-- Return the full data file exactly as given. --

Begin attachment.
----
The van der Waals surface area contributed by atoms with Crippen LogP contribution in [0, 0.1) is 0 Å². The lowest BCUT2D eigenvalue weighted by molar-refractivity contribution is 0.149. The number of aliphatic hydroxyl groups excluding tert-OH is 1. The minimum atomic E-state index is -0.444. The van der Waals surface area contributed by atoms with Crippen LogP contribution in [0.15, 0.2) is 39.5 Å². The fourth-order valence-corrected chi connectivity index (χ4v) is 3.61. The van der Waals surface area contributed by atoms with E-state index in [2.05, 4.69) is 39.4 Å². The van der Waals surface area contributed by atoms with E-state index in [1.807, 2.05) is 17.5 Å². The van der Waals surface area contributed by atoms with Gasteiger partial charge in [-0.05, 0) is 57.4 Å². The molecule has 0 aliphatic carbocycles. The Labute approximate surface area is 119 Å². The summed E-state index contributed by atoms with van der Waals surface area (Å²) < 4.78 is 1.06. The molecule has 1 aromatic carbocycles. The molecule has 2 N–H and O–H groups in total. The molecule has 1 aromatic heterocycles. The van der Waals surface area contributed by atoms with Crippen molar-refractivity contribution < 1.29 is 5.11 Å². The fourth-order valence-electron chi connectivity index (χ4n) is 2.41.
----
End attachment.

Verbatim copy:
The van der Waals surface area contributed by atoms with Crippen LogP contribution in [0, 0.1) is 0 Å². The lowest BCUT2D eigenvalue weighted by molar-refractivity contribution is 0.149. The number of aliphatic hydroxyl groups excluding tert-OH is 1. The minimum atomic E-state index is -0.444. The van der Waals surface area contributed by atoms with Crippen LogP contribution in [0.15, 0.2) is 39.5 Å². The fourth-order valence-corrected chi connectivity index (χ4v) is 3.61. The van der Waals surface area contributed by atoms with E-state index in [2.05, 4.69) is 39.4 Å². The van der Waals surface area contributed by atoms with E-state index in [1.807, 2.05) is 17.5 Å². The van der Waals surface area contributed by atoms with Gasteiger partial charge in [-0.05, 0) is 57.4 Å². The molecule has 0 aliphatic carbocycles. The Labute approximate surface area is 119 Å². The summed E-state index contributed by atoms with van der Waals surface area (Å²) < 4.78 is 1.06. The molecule has 1 aromatic carbocycles. The molecule has 2 N–H and O–H groups in total. The molecule has 1 aromatic heterocycles. The van der Waals surface area contributed by atoms with Crippen molar-refractivity contribution < 1.29 is 5.11 Å². The fourth-order valence-electron chi connectivity index (χ4n) is 2.41.